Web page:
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Why, Oh Why, Are So Many Older Adults Not Drinking Enough Fluid?

      The National Resident Assessment Instrument was introduced a quarter century ago, was fully operational by October 1991, and appeared to reduce the prevalence of dehydration from 2% to 1% in nursing home residents.
      • Fries B.E.
      • Hawes C.
      • Morris J.N.
      • Phillips C.D.
      • Mor V.
      • Park P.S.
      Effect of the National Resident Assessment Instrument on selected health conditions and problems.
      Despite this, Marra and colleagues
      • Marra M.V.
      • Simmons S.F.
      • Shotwell M.S.
      • et al.
      Elevated serum osmolality and total water deficit indicate impaired hydration status in residents of long-term care facilities regardless of low or high body mass index.
      found that 38% of long-term-care residents are dehydrated (assessed using serum osmolality), and a further 30% have impending dehydration. The 132 long-term residents of eight long-term-care facilities in Nashville, TN, who were studied had a blood sample and a written order for caloric supplementation, but were not receiving hospice care, enteral nutrition, or parenteral nutrition. The mean age of the 247 adults included in the study (not all had a blood sample) was 83±11 years, mean body mass index (BMI) was 25±5, and 79% were women.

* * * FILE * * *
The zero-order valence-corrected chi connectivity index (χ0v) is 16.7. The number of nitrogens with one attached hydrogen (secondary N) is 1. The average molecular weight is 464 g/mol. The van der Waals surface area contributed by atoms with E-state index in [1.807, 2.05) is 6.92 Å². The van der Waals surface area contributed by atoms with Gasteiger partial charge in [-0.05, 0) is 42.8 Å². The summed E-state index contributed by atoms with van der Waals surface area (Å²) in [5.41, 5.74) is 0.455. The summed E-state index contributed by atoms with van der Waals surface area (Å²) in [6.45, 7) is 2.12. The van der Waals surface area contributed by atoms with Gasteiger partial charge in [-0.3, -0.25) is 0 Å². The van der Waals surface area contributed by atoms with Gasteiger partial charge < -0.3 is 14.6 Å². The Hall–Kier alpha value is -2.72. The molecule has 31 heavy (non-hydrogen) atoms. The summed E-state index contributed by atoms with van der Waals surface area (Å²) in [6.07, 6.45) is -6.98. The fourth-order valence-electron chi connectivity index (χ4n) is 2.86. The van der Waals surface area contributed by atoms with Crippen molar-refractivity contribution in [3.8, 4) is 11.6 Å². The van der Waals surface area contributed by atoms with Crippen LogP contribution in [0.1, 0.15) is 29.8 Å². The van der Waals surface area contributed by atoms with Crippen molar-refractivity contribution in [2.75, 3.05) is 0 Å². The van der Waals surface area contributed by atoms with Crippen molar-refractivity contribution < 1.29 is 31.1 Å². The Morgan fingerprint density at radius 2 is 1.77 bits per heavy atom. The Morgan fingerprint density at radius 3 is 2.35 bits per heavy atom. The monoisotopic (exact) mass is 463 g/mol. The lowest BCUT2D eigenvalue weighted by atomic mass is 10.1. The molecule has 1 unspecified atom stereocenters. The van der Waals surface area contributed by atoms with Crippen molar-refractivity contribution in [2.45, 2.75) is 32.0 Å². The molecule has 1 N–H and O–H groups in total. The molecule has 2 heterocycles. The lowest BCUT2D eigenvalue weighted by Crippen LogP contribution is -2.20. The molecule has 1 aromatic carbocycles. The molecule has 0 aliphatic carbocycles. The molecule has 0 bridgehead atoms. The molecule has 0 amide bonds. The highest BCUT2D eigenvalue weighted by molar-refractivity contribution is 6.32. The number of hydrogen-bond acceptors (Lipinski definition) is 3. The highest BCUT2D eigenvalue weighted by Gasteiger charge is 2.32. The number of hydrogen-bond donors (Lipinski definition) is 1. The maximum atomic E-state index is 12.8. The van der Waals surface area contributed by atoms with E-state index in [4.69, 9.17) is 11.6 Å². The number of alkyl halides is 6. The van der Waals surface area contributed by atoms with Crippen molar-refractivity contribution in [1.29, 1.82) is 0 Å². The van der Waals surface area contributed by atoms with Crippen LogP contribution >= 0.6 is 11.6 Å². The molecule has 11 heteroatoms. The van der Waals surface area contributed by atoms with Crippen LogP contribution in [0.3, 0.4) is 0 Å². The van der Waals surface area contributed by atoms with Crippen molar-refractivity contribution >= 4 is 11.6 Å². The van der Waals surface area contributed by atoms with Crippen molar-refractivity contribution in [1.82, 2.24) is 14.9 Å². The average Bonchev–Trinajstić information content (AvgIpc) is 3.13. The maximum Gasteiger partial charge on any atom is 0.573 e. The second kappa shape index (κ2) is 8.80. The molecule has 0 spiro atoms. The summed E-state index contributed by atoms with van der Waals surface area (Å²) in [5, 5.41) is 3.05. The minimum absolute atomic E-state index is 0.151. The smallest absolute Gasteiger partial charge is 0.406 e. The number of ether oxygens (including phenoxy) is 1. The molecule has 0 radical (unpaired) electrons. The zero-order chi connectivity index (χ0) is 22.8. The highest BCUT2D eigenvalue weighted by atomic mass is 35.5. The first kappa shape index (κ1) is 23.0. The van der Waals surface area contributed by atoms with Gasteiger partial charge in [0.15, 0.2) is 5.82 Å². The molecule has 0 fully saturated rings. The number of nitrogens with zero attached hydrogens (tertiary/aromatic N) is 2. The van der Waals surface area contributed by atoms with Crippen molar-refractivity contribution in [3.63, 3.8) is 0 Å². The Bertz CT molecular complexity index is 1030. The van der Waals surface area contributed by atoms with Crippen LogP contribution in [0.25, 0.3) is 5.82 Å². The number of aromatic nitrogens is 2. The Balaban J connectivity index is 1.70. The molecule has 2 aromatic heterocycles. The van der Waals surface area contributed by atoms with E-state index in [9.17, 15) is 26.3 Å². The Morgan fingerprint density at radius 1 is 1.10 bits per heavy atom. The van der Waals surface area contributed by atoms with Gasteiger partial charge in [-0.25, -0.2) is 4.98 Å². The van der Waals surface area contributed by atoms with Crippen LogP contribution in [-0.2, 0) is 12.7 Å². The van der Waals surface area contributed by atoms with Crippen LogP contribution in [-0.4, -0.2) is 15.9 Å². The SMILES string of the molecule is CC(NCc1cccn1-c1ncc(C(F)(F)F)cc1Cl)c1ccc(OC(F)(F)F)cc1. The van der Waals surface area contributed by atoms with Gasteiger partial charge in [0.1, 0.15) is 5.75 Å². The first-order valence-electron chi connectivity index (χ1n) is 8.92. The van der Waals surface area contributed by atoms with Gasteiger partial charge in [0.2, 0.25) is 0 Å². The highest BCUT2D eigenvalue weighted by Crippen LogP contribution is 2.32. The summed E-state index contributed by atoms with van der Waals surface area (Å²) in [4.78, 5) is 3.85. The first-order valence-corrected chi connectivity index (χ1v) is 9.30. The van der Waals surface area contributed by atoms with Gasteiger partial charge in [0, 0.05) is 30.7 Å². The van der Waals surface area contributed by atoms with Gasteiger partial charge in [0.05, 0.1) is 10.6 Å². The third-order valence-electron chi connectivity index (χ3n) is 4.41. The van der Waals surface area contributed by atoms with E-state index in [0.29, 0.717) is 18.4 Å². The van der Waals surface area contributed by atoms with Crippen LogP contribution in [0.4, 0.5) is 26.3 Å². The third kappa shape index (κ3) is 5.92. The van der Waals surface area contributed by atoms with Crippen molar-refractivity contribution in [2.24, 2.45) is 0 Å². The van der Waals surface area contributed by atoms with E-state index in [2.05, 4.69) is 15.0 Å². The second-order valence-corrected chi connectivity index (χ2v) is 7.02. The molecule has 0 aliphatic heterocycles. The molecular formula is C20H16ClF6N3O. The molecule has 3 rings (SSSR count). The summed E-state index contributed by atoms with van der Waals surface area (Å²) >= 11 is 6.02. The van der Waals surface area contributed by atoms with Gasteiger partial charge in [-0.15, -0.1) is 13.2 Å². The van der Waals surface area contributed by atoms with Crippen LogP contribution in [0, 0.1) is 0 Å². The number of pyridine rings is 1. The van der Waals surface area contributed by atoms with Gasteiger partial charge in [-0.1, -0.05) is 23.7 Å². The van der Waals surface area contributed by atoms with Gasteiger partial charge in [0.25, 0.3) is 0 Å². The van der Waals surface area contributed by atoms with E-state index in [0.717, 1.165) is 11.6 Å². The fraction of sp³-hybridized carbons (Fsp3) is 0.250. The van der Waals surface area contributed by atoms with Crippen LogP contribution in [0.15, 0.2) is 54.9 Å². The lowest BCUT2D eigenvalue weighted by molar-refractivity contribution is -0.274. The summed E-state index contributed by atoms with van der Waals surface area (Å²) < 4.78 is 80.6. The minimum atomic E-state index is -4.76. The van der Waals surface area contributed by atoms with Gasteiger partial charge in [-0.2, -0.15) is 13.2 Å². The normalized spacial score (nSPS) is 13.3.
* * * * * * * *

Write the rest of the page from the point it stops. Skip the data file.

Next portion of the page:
• Marra M.V.
      • Simmons S.F.
      • Shotwell M.S.
      • et al.
      Elevated serum osmolality and total water deficit indicate impaired hydration status in residents of long-term care facilities regardless of low or high body mass index.
      Hydration status was measured using serum osmolality (directly measured by freezing point depression). A resident was determined to be dehydrated when serum osmolality was >300 mOsm/kg, impending dehydration was defined as serum osmolality between 295 and 300 mOsm/kg, and normal hydration was defined as serum osmolality below 295 mOsm/kg.
      • Thomas D.R.
      • Cote T.R.
      • Lawhorne L.
      • et al.
      Understanding clinical dehydration and its treatment.
      Institute of Medicine, Food and Nutrition Board
      Panel on Dietary Reference Intakes for Electrolytes and Water. Dietary Reference Intakes for Water, Potassium, Sodium, Chloride, and Sulfate.

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      Biography

      L. Hooper is a reader in research synthesis, nutrition, and hydration, Norwich Medical School, University of East Anglia, Norwich, UK.

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